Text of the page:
What was life really like for a British soldier on the Western Front?

This enquiry examines how far the common picture of the First World War soldier is accurate. Students start with a closer look at trenches, how they were lived in and how the trench system was supposed to work. This information is then set in the wider context of the routine of a soldier in France and Belgium, and how he spent his time. This includes taking part in an attack ‘over the top’, but goes on to look at some of the many jobs that were necessary in order to support the fighting troops.

Stage 1

What was life in the trenches really like? (part 1)

This stage looks at an stereotypical account from a recruit and his experiences in the trenches. Students will get an impression of life in the trenches that they will explore. Students will looks at why trenches became the standard defensive technique for both sides in the war

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Mud, Blood and Poppycock by Gordon Corrigan

An extract from an ‘Mud, Blood and Poppycock’, by Gordon Corrigan, published in 2003. From this 'impression' students are asked to identify eight different unpleasant aspects of being a soldier in the First World War.

In the Trenches - main presentation

A 4 slide powerpoint presentation showing volunteers setting off for war, a British army manual diagram for trench design from 1914 and a list of parts of the trench. 

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Stage 2

What was life in the trenches really like? (part 2)

This stage develops students’ understanding of the trench system further.

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The Trenches

A presentation of trench construction and life in the trenches.

Trench System Worksheet

A single page worksheet for comparing the ideal features of the trench against the reality.

Stage 3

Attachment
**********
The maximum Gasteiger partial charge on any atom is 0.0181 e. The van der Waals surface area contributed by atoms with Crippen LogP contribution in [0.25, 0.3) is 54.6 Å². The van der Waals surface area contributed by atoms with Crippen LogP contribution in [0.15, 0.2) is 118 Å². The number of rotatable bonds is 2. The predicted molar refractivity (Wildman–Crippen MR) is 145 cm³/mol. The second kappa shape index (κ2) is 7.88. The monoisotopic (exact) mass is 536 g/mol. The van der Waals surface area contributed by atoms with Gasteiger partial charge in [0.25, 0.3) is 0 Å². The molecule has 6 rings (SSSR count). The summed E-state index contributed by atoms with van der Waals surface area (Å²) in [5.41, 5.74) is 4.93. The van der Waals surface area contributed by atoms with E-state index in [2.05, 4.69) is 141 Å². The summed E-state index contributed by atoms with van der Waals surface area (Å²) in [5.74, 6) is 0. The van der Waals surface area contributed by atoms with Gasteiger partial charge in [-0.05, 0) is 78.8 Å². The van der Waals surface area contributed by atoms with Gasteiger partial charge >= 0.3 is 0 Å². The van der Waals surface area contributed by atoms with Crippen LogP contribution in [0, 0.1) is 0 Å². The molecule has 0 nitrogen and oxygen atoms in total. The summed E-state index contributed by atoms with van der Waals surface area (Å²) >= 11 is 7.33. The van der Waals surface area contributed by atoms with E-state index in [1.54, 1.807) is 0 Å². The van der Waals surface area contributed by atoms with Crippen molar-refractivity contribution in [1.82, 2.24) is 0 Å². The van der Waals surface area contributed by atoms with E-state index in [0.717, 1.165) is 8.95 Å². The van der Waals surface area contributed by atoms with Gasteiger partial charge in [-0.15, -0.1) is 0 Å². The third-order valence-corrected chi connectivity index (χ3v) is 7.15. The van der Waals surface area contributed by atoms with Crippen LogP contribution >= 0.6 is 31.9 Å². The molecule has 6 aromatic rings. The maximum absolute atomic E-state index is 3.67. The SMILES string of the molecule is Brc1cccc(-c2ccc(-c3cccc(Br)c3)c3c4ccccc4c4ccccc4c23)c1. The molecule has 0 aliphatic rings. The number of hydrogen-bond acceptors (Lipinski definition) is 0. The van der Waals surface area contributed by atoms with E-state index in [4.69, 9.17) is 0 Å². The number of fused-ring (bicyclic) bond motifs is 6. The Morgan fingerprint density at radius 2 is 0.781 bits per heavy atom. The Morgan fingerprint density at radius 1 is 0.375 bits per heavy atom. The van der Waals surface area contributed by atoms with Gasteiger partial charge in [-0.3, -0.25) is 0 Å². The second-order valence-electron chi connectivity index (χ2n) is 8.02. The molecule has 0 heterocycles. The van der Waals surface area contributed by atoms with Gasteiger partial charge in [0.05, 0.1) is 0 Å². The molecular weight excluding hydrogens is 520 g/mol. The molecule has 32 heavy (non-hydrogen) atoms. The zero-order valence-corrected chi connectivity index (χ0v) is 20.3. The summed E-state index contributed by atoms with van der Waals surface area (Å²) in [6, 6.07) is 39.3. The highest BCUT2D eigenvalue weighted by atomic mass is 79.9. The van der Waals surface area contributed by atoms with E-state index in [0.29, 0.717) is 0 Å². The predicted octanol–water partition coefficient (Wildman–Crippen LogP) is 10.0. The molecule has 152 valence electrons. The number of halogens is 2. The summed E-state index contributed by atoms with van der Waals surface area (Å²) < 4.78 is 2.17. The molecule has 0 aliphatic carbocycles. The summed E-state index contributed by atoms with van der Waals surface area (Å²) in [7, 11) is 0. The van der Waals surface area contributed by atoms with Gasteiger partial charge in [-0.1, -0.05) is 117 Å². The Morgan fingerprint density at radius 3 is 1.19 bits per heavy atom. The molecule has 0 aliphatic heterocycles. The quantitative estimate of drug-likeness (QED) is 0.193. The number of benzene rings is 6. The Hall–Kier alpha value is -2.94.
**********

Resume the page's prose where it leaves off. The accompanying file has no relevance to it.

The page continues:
Was life on the Western Front always so bad?

This stage examines the accuracy or otherwise of several of the eight points from the stereotype of a First World soldier created in Lesson 1.

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Routines

Presentation of 13 slides showing the different activities involving soldiers away from the front line and suggest that life away from the front line was not too bad.

Routines worksheet

Single page worksheet uses some evidence from soldiers' own words, together with some statistics created much later, to describe the system, how it worked and the results.

Stage 4

What was everyday life really like on the Western Front?

This stage fills in a range of further aspects of the day-to-day life of soldiers on the Western Front. By the end, students will be able to add more comment on the impression lists in stage 1.

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Day-to-day support

This resource helps students think about the problem of feeding a large army living in the trenches. It also shows photographic evidence of different modes of transport, soldiers marching as well as buses and lorries transporting troops to the front.

Scenes from the Western Front

Original video footage from the Imperial War Museum archive, showing scenes from the First World War on the Western Front. 

Stage 5

What was it actually like to go ‘over the top’?

In the last stage of this enquiry students return to the most familiar aspect of the First World War on the Western Front: attacking the enemy by going ‘over the top’ towards their trenches.

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Over the top

This presentation gives examples of: fighting with bayonets, a soldier's equipment, the wire, machine guns and junior officers.

Private Harry Fellowes account of going over the top

Private Harry Fellowes of the 12th Battalion, Northumberland Fusiliers, recalled going ‘over the top’ of the trench to attack the German line at Loos in 1915. This is his account.

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